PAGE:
- The Writer holds an MSc in Eurasian Political Economy & Energy from King’s College London and also an MA in European Studies from Sabancı University.
Ukraine’s gas market, once known as one of the largest in Europe, is transitioning away from overdependence on Russian imports to closer integration with the European gas market. Despite the difficulties involved, ranging from a volatile political and economic environment to large-scale protests, coupled with ongoing military conflict and the annexation of Crimea, the state-owned national oil and gas company Naftogaz stated in an open letter that the company has stopped importing gas from Russia as of 2016. This has been supported by a web link that counts the number of days without importing natural gas.
Russia’s decision to cut off gas supplies to Ukraine in mid-2006, 2009, and for the third time in 2015 paved the way for the real necessity to change the gas market structure in Ukraine. While Russia has paid the utmost attention in diversifying its gas transit structure away from Ukraine, which became evident in the Nord Stream and Turk Stream projects, Ukraine, on the other hand, has made every effort to minimize its over-reliance on Russian natural gas.
Ukraine’s new set of arrangements varying from regulation to pricing has been implemented to wean itself off Russian influence. Furthermore, a steep decline in the total gas consumption over the years has helped Ukraine reduce its gas imports from Russia.
Natural gas consumption dropped by more than half since 2006, from 75 billion cubic meters () in 2006 to 60 in 2010, and to 33 in 2015. A slight drop of 0.6 followed this in 2016. This rapid downward trajectory in gas consumption is mainly attributed to the level of economic activity. Economic hardship experienced since 1990’s further escalated in 2010 after the confrontation with Russia. Following this, the Ukrainian economy contracted by a further 6 percent in 2014 and approximately by 10 percent in 2015, further deteriorating the fragile economy.
While industrial production was hit the hardest during the conflict period, commodity prices increased over the years. Only in 2016 did Ukraine GDP increase just above 1 percent. Although it appears that the economic downturn has subsided, the economic recovery does not appear to be happening as swiftly as expected.
Other reasons behind the decline in gas since 2010 apart from the economic recession include pricing reform, limited energy savings and the introduction of energy efficiency to diminish gas consumption. To meet domestic demand, Ukraine both used its own production and greatly benefited from reserve flows. Additionally, 25 percent of the overall drop in natural gas consumption in Ukraine between 2013 and 2015 occurred mainly due to political tension in the conflict zone in the East. Given that the Eastern region of Ukraine was the largest gas consumer for many years, accounting for 36 percent of total gas consumption in 2015, after the deteriorating political escalation in the region, gas consumption severely decreased. Only in the cities of Donetsk and Luhansk did gas consumption slash by 80 percent and 61 percent, respectively.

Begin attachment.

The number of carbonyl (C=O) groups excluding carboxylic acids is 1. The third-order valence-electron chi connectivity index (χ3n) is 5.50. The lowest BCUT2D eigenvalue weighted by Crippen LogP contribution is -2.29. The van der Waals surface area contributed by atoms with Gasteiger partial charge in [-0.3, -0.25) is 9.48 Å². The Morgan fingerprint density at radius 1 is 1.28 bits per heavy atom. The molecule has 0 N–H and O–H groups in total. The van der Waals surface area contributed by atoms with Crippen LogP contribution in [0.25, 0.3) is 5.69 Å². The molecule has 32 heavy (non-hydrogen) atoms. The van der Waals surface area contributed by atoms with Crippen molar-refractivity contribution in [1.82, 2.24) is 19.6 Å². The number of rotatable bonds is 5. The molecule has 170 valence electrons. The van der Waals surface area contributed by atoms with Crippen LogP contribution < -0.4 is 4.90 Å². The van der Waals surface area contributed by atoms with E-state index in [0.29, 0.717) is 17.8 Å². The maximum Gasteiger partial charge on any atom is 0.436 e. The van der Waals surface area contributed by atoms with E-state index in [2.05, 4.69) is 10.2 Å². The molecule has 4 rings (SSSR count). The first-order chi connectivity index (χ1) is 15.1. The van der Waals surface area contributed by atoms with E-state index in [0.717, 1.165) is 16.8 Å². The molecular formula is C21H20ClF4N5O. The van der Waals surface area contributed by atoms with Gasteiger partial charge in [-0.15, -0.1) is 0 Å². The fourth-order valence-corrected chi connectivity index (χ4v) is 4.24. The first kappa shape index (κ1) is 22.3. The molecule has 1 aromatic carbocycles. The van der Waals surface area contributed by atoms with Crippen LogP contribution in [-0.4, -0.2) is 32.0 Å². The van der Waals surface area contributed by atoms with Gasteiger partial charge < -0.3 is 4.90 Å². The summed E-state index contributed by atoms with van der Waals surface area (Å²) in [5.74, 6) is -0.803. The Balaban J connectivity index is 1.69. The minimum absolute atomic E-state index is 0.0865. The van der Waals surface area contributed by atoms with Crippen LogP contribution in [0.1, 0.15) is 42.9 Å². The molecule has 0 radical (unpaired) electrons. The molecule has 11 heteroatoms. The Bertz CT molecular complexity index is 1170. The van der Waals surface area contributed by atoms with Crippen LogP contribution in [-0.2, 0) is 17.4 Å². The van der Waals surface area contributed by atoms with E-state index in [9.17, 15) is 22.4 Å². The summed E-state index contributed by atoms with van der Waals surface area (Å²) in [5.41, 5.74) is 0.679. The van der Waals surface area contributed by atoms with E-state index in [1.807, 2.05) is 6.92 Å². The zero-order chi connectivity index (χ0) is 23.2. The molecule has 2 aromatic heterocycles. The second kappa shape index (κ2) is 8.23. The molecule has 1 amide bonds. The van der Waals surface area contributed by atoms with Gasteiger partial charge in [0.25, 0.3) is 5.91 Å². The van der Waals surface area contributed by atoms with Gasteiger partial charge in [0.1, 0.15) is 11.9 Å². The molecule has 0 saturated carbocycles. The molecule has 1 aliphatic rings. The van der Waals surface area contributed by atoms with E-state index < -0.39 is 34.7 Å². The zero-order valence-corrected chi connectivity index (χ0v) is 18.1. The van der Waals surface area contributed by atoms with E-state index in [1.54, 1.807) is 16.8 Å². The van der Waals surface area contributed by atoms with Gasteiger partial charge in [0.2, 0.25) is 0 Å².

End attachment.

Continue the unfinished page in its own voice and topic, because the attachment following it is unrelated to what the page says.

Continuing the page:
Principally, Ukraine has met from its own domestic gas production, which reached as much as 20.1 in 2016. With the aim of initiating competition in pricing against Russia, Ukraine has started a reverse flow from Slovakia, Hungary Poland. In 2015, the EU met approximately 28 percent of Ukraine’s gas consumption. Natural gas imports from the EU increased from zero to 5.07bcm in 2014 and to 10.3 in 2016, reaching 11.07 at the end of 2016.
Seemingly, Ukraine chose reverse flow to wean itself off Russian gas imports and also to push down gas prices. However, to get through the calendar year 2016 without gas import from Russia, Naftogaz agreed to pay significantly higher prices for reserve flow deliveries. Naftogaz’s effort in minimizing gas imports from Russia eventually paid off in 2016.
Russian gas transported through Ukraine has been in decline since 2006, dropped precipitously over the years from approximately 130 in 2006 to 67 in 2015. Despite the increase in Russia’s gas transport volume via Ukraine in 2016, from 67 to 82 , this upward change has been attributed to Russia’s flexible pricing policy and lack of competition from LNG that drove demand up in Europe. However, the overall transit volume is set for further declines in the coming years.
The compound effect of increasing energy savings with the implementation of energy efficiency policies along with slower economic growth amid pricing reforms has ensured that Ukraine has achieved its main target of diversifying natural gas supplies away from Russia. After the contraction in gas demand starting from 2013, demand was met by domestic production and with reserve flows. However, once the economy recovers and political tensions with Russia recede, it is expected that Ukraine’s gas demand will increase at such a rate that extra volumes of natural gas imports will be required. And these will either be met by increasing domestic production or extra western inflows. The current trajectory suggests that the Ukrainian government will do whatever it takes to minimize direct Russian imports in the years ahead. At a time when living standards are falling, the decision to pay a significantly greater energy bill for Western inflows continues to be an obstacle for Ukrainian consumers, who have had to bear the price burden of this energy independence policy.
- Opinions expressed in this piece are the author’s own and do not necessarily reflect Anadolu Agency's editorial policy.